Also, be sure not to load the samples into memory. A compressed sound file might take up only 1MB for each minute of music, but the uncompressed samples would take 10MB for each minute. Instead, play any large sounds directly from the AudioInputStream, which streams the sound from disk. But which one should your game use, MP3 or Ogg Vorbis? Although MP3 is incredibly popular, Ogg Vorbis is license-free and claims better sound quality. The people playing your game won't notice or care, so go with whichever one suits your needs better. You can find more information on Ogg Vorbis at www.xiph.org/ogg/vorbis. Also, be sure to look into MP3 licensing issues at www.mp3licensing.com.

Playing MIDI Music

Finally, there's MIDI music. MIDI music isn't sampled music like other sound formats; instead, it works more like a composer's sheet music, giving instructions on which note to play on each instrument. The audio system synthesizes to each note according to the pitch, instrument, and volume, among other parameters. Because MIDI files contain instructions instead of samples, MIDI files are very small compared to sampled sound formats and are often measured in kilobytes rather than megabytes. Because the music is synthesized, the quality might not be as high as that of sampled music. Some instruments won't sound realistic, or the music might sound a little too mechanical. A creative musician can usually mask the deficiencies of MIDI music, however. The Java Sound API synthesizes MIDI music through the use of a soundbank, which is a collection of instruments. Unfortunately, although the Java SDK includes a soundbank, the Java runtime does not. If a soundbank isn't found, the hardware MIDI port, which has unreliable timing in Java Sound, is used. For this reason, it's recommended to use a soundbank. The Java SDK includes a minimal-quality soundbank, and you can download higher-quality soundbanks from http://java.oracle.com/products/java-media/sound/soundbanks.html and include them with your game. The Java Sound API provides MIDI sound capabilities in the javax.sound.midi package. To play MIDI music, you need two objects in this package: Sequence and Sequencer. A Sequence object contains the MIDI data, and a Sequencer sends a Sequence to the MIDI synthesizer. Here's an example of playing a MIDI file:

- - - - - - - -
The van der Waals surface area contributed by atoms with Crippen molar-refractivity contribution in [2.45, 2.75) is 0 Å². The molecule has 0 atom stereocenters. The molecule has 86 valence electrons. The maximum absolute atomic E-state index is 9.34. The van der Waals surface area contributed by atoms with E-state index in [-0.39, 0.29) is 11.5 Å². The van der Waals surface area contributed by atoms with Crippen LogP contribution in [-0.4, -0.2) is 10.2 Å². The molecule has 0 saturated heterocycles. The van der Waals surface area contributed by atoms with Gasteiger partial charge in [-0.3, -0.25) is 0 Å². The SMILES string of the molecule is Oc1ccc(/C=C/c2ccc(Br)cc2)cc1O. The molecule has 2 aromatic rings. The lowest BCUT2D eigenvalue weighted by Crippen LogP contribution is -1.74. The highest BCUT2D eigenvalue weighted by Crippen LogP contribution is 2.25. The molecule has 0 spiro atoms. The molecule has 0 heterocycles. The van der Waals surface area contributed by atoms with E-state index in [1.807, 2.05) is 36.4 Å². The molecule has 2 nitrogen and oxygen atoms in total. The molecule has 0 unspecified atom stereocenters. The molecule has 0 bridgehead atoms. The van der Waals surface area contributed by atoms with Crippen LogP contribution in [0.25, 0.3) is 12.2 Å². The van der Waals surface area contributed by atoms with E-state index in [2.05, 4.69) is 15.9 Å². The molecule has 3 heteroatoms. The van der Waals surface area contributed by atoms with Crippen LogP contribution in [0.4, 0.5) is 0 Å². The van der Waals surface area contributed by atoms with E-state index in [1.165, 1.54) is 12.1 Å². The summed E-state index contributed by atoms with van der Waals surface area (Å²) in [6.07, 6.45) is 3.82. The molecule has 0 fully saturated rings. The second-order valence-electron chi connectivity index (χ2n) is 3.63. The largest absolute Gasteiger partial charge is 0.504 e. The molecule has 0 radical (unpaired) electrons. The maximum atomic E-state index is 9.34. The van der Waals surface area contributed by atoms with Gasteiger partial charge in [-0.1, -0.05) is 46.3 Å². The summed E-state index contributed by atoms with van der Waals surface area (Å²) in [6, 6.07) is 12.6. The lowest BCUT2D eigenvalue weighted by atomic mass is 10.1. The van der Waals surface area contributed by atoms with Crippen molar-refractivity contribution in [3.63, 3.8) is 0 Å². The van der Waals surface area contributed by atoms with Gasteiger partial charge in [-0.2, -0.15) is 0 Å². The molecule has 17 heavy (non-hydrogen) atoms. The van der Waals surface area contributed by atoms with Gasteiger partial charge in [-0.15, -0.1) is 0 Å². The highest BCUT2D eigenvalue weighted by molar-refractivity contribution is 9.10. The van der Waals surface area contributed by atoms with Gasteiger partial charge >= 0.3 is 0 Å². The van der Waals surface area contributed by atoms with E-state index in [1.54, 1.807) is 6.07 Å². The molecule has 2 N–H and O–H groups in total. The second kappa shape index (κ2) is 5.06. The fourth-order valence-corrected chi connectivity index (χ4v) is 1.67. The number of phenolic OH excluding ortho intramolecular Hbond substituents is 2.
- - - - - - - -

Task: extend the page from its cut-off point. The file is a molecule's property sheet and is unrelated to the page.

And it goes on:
// open the midi file Sequence sequence = MidiSystem.getSequence(new File(filename));
// open the sequencer Sequencer sequencer = MidiSystem.getSequencer();
sequencer.open();
// play the midi sequence sequencer.setSequence(sequence);
sequencer.start();


By default, the Sequencer plays a Sequence once and then stops. But in a game, you usually want to loop the music. To loop a Sequence, you need to be notified when the music is done playing and start the Sequencer again. An example of how to loop music is in the MidiPlayer class in Listing 4.11. It implements the MetaEventListener interface, which notifies the class when the Sequence is done playing via the end-of-track message.

Listing 4.11 MidiPlayer.java
package com.brackeen.javagamebook.sound;
import java.io.File;
import java.io.IOException;
import javax.sound.midi.*;
public class MidiPlayer implements MetaEventListener {
 // Midi meta event